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The Iranian regime has supplied the Yemeni rebels with a large stockpile of anti-ship missiles, including the Khalij Fars, a ballistic weapon that can strike ships at high speeds.
On Sunday, the British-owned Unity Explorer was one of two commercial vessels attacked with drones and missiles.
The guided-missile destroyer USS Carney reportedly shot down two drones in the ships' defence.
International shipping organisations have called on world navies to protect merchant vessels, suggesting that a convoy system could be used to assist ships getting through the Red Sea.
UK Prime Minister Rishi Sunak and Israel's Prime Minister spoke on Tuesday about the incidents. A Downing Street spokesman said they “shared their concerns about increasing attacks by Houthi militants, supported by Iran, against commercial shipping vessels in the Red Sea”.
Mr Sunak stressed the UK’s commitment to freedom of navigation and highlighted the deployment this week of the HMS Diamond, a Royal Navy Type 45 Destroyer, to bolster deterrence in the region and keep trade routes flowing. He also said the UK would continue to support efforts to de-escalate tension and address the threat on Israel’s northern border with Lebanon.
Analysts believe that Yemen is the safest option for Iran to become involved in the Israel-Gaza war without being significantly drawn into the conflict.
While Iran controls Hezbollah and its estimated 150,000-missile arsenal, it understands a mass attack from Lebanon would inflame the conflict with unknown consequences.
“It’s highly likely that the Iranians need to escalate in some way to demonstrate support for Hamas and as the Houthis are not the crown jewel in Iran's proxy network, it's an organisation with which they have a fairly transactional relationship,” said Sidharth Kaushal, of the Royal United Services Institute think tank.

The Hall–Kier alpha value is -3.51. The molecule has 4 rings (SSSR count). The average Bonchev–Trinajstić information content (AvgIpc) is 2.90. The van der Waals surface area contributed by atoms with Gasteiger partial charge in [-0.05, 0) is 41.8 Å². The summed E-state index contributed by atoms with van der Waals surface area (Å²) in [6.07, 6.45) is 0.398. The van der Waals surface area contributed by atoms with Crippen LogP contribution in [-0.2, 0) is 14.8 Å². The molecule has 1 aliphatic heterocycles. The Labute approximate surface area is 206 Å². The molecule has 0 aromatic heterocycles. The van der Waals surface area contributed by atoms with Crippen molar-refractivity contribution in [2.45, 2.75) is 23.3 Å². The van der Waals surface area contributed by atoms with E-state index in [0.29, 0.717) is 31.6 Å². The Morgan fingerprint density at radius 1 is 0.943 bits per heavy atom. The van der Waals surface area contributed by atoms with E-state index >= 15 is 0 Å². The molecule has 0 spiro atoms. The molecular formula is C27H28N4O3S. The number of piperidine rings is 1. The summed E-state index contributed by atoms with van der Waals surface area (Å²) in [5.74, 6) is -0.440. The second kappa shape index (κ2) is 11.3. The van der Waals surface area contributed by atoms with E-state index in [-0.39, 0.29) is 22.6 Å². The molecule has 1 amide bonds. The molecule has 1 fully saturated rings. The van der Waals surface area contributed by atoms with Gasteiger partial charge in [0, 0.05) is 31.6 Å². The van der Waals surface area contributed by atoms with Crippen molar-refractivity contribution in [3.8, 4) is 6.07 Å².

“Operating through the Houthis is a way to triage between those two conflicting imperatives to do something but not to escalate.”
Farea Al Muslimi, of the Chatham House think tank, said that Iran’s “Axis of Resistance” against Israel was now firmly in the Red Sea.
“Even if the Houthis don’t actually inform Iran of an attack, it's much more significant as it means you have a ‘mini Iran’ in every way possible in the Red Sea,” Mr Al Muslimi said.
“You have something that's a worse version of a proxy of Iran.”
Another suggestion is that the Houthis might be mounting attacks to gain prominence and credibility.
“This is a very rare opportunity for them to establish themselves within public opinion as being thoroughly pro-Palestinian,” said Fabian Hinz, of the International Institute for Strategic Studies think tank.
Mr Al Muslimi said: “I think everyone continues to underestimate how reckless the Houthis are.”
Yemen is in a key position, with its coastline stretching along the Red Sea close to the 30km-wide strait at Bab Al Mandeb.
Since the October 7 Hamas attacks on Israel, there have been seven attacks launched from Yemen on shipping in the area.
The Houthis have used cruise missiles and, for the first time, the Khalij Fars anti-ship ballistic missile.
Given that the attacks have been specific, it is believed that Iran has supplied intelligence, possibly gained through its three Noor military satellites.
“This may mean that the Iranians are providing direct operational support to the Houthis in terms of queuing and tracking targets,” said Dr Kaushal.
“This does appear fairly co-ordinated with Iran cueing targets for the Houthis because the Houthis don't have an ISR [intelligence, surveillance, reconnaissance] network to actually track maritime targets.”